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Let’s Remember 9/11 Responders Who Suffer – And Fix 9/11 Compensation Fund Now

The opinions expressed by columnists are their own and do not necessarily represent the views of
AP Photo/Craig Ruttle

The time for waiting is done.  The time for action is now.  Congress has argued about everything, dragged its feet on issues that really matter.  It is time to act on this issue.  Earlier this month, the New York Daily News reported that “steep cuts in the 9/11 Victim Compensation Fund are turning out to be much worse than the 50 percent forecast earlier this year” and “in real life, some people are getting nothing.”  As a native New Yorker, but more importantly as a grateful American who witnessed America’s shock, response and recovery from those horrific days, moral obligation sits heavily on me.  It should on all of us.  


Collectively, we owe an enormous debt to those who rushed toward the twin towers and Pentagon – many of whom paid for their selfless devotion with their lives, or continue to suffer health effects of their other-regarding acts.  Congress and the president should put politics aside for a moment, and step up – together – for these 9/11 families.  

In truth this is not hard.  Or should not be hard.  The key facts are these:  The “special master” administering this 9/11 fund made clear earlier this year that the fund is being depleted faster than originally conceived.  As a result the special master had to “slash pending payouts by half” and reduce response to future, causally related needs by 70 percent. 

This is not the special master’s fault, nor fault of prior Congresses or presidents.  But it is an immediate, morally important and real need right now – flashing red for the current Congress and president.  The result, as reported, is that “for victims of the 2001 terror attacks or the surviving families of responders who have recently died” the absence of follow-thorough is real and has been a “tough blow.”  


We cannot remake, revise or change the past – or alter the prior misfire on assessing the time period and severity of victim needs, but we can correct the misfire now.  We can assure that desperately needed checks for medical and related needs do not become smaller and then vanish.  We have a collective moral obligation – and we should see that with clarity as we approach Memorial Day.  

In a world of uncertainty, awash in political rhetoric, recriminations and cross-fire, maybe we can agree on a few things.  This would be one.  At this time, without hesitation or political hoopla, we should step up and make this right.  Because we can. 

The application process for compensation is rigorous and painstaking. It's designed to prevent fraud and to try to ensure that the people who need the money the most get it. But it can take years.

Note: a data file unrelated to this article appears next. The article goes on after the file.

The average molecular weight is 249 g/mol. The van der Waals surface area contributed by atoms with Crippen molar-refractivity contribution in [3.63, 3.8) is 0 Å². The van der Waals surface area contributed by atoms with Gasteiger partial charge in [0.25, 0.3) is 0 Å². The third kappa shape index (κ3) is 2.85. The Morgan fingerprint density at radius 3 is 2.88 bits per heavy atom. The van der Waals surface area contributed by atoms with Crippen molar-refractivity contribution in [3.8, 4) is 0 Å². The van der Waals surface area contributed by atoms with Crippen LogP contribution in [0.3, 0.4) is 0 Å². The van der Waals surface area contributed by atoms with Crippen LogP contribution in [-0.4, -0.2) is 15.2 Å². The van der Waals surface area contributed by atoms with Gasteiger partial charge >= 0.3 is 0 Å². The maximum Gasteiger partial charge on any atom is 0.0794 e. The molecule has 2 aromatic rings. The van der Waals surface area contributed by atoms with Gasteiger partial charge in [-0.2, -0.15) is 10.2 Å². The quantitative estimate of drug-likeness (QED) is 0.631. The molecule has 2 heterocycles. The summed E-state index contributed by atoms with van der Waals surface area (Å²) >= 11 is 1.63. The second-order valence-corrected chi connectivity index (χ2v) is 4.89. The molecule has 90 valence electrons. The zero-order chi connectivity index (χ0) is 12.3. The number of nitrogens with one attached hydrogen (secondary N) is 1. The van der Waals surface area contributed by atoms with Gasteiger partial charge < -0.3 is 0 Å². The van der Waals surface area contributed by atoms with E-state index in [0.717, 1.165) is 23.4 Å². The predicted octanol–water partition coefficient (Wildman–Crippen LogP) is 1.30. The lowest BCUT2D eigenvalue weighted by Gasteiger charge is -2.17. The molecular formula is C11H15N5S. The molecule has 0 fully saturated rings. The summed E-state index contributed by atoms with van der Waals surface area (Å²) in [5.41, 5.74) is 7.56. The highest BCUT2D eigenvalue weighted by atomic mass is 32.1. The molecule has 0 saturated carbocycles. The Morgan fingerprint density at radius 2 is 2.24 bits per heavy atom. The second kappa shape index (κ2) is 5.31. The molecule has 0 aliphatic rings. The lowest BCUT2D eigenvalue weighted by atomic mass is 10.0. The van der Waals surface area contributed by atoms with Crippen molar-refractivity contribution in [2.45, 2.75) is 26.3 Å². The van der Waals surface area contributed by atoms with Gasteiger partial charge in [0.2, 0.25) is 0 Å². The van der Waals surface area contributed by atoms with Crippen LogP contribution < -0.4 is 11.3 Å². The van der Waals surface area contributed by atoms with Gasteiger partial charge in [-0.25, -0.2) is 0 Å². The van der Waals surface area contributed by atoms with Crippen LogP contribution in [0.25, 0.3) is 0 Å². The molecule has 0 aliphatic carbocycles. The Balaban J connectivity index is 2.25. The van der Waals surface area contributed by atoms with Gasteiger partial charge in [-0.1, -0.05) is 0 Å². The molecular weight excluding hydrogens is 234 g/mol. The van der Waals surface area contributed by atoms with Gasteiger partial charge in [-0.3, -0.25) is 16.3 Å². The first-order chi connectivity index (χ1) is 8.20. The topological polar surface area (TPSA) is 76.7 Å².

The reality of New York’s “ground zero” and Pentagon memorials speak to us every time we visit – to many of us just pausing to think about the great American heart and spirit which responded heroically to that day’s unthinkable tragedies. 

What should happen now is simple.  Congress and the president, responding to cuts described as “shockingly deep,” should put firestorms of the present aside, to remember those real firestorms of the past.  


As health costs rise in the last years of many ailments, we must not forget.  As families struggle who once put us first in their lives, the time is right to make things as right as we can for them.  Congress should swiftly extend and make solvent at prior levels the compensation fund, no posturing or delay.  Legislation does exist to get this moving, and should go to the top of the pile.  The president should agree and make his agreement known now.  

The president should offer to sign the bill as soon as Congress, a Democrat-led House and Republican-led Senate can get it on his desk, then invite co-sponsors from Representatives Jerry Nadler (D-NY), Peter King (R-NY), and Carolyn Maloney (D-NY), to the Rose Garden for a salute to these American patriots.  

We are, in the end, all Americans.  While we are unfortunately divided over many issues that matter, and may stay that way for a while, we must also remember who we are at heart – and who those are who stepped into the fiery, terrifying breach for us.  Now is the time to assure that what they did is never forgotten and that the practical impact is firmly addressed. 

This Memorial Day, we can rise above the fray – all of us – to remember those who rose above the real chaos of another time for us.  We can and should make their lives and the lives of their families a priority.  And when better than now, at a time of gratitude for selfless service to our shared American ideals.  Let’s encourage Congress to do this, and without delay. 


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